Defendant law firm, Weightmans, has launched an astonishing attack on claimant solicitors, blaming them for encouraging workplace stress related claims, in order to attract higher fees.
This accusation comes despite there being no evidence of increased fraudulent activity within the stress related claims arena and is seemingly based solely on the migration of certain claimant solicitors and claims management companies (CMCs) to this area of the profession.
Of course, the most obvious explanation for this migration is the fact that the Government have all put priced most claimant firms out of the small claims court. This is due to the extent of their legal cuts under the Jackson Reforms and the banning of referral fees, which has hit claims management companies hard.
It is simply a case of needs must for personal injury solicitors and CMCs, who are simply changing the area of the profession of which they specialise, to remain profitable and not to attempt to encourage an increase in claims as alleged. This is supported by the lack of evidence suggesting increased fraudulent activity.
Nationally there has recently been a sustained campaign for the raising of awareness of the stigma of mental and stress related illness. This is likely to have seen more people identifying problems and attributing them back to their employers in the instance where they have suffered injury as a result of their negligence. Therefore, increased legal representation is bound to be required to ensure that the victim’s are able to have their rightful access to justice.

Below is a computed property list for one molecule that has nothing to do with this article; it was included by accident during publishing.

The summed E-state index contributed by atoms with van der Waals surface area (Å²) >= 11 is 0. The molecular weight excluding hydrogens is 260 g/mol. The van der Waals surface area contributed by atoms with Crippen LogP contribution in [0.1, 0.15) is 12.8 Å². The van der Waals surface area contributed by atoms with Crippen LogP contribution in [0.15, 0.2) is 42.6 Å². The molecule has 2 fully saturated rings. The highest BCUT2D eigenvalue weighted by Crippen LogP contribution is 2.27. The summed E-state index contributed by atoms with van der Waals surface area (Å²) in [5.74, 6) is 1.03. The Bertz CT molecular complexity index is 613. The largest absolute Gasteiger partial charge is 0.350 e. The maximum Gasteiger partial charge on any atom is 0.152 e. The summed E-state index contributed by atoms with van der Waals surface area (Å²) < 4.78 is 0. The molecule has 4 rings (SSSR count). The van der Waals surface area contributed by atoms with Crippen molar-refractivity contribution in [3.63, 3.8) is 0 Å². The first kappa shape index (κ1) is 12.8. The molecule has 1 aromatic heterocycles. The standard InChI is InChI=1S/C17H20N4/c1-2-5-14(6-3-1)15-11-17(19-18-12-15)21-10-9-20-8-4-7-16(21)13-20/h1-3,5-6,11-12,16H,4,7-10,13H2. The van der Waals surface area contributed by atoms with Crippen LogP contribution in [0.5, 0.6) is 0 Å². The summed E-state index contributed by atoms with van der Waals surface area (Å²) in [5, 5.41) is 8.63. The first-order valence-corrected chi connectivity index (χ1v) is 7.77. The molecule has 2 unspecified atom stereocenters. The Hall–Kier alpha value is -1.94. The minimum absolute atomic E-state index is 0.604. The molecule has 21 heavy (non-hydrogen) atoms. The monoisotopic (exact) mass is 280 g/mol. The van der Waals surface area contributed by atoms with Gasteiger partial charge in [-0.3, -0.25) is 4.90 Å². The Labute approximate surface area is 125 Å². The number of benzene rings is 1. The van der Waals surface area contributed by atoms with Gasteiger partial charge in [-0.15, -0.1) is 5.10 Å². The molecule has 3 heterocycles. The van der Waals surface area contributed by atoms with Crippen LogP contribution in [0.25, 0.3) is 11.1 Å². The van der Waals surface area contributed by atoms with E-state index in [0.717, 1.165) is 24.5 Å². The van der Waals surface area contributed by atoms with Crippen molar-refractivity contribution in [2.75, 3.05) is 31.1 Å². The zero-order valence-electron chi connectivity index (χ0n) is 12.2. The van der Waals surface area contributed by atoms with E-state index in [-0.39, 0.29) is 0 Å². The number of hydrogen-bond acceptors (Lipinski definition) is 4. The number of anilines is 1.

Roddy MacLeod, who is a partner at Weightmans, specialising in defending stress claims, explained their allegations, saying: “There has been an increase in stress claims in the workplace as awareness around mental illness has grown.”
“More claimant solicitors are entering this specialist area post the Jackson reforms and advertising is increasing for stress claims.”
“Increasingly, we see a claim for mental trauma tagged on to a claim for a physical injury to increase the amount of damages that could be claimed for. The contention that a mental illness is stopping a claimant from returning to work and so forming the basis for loss of earnings for the rest of their lives, can clearly lead to a sizeable increase in damages.”
“All sides need to be 100% clear that the mental condition at the heart of a claim is properly medically assessed.”
However, as the lack of evidence of any increase in fraudulent activity shows, Mr MacLeod’s claims are completely unfounded and if anything proves that mental and stress related illness, have for a long time been swept under the carpet as a serious issue..
In truth personal injuries often limit what the victim can do following their accidents and the inability to live their lives how they had previously can cause a great deal of stress and anguish for the victim.
People don’t ask to suffer injury as the result of somebody else’s negligence in the first place. Accusations. such as these, simply move further to attempt to discourage genuine claimants from speaking up about their conditions, by claiming the compensation they need to help recover from their conditions.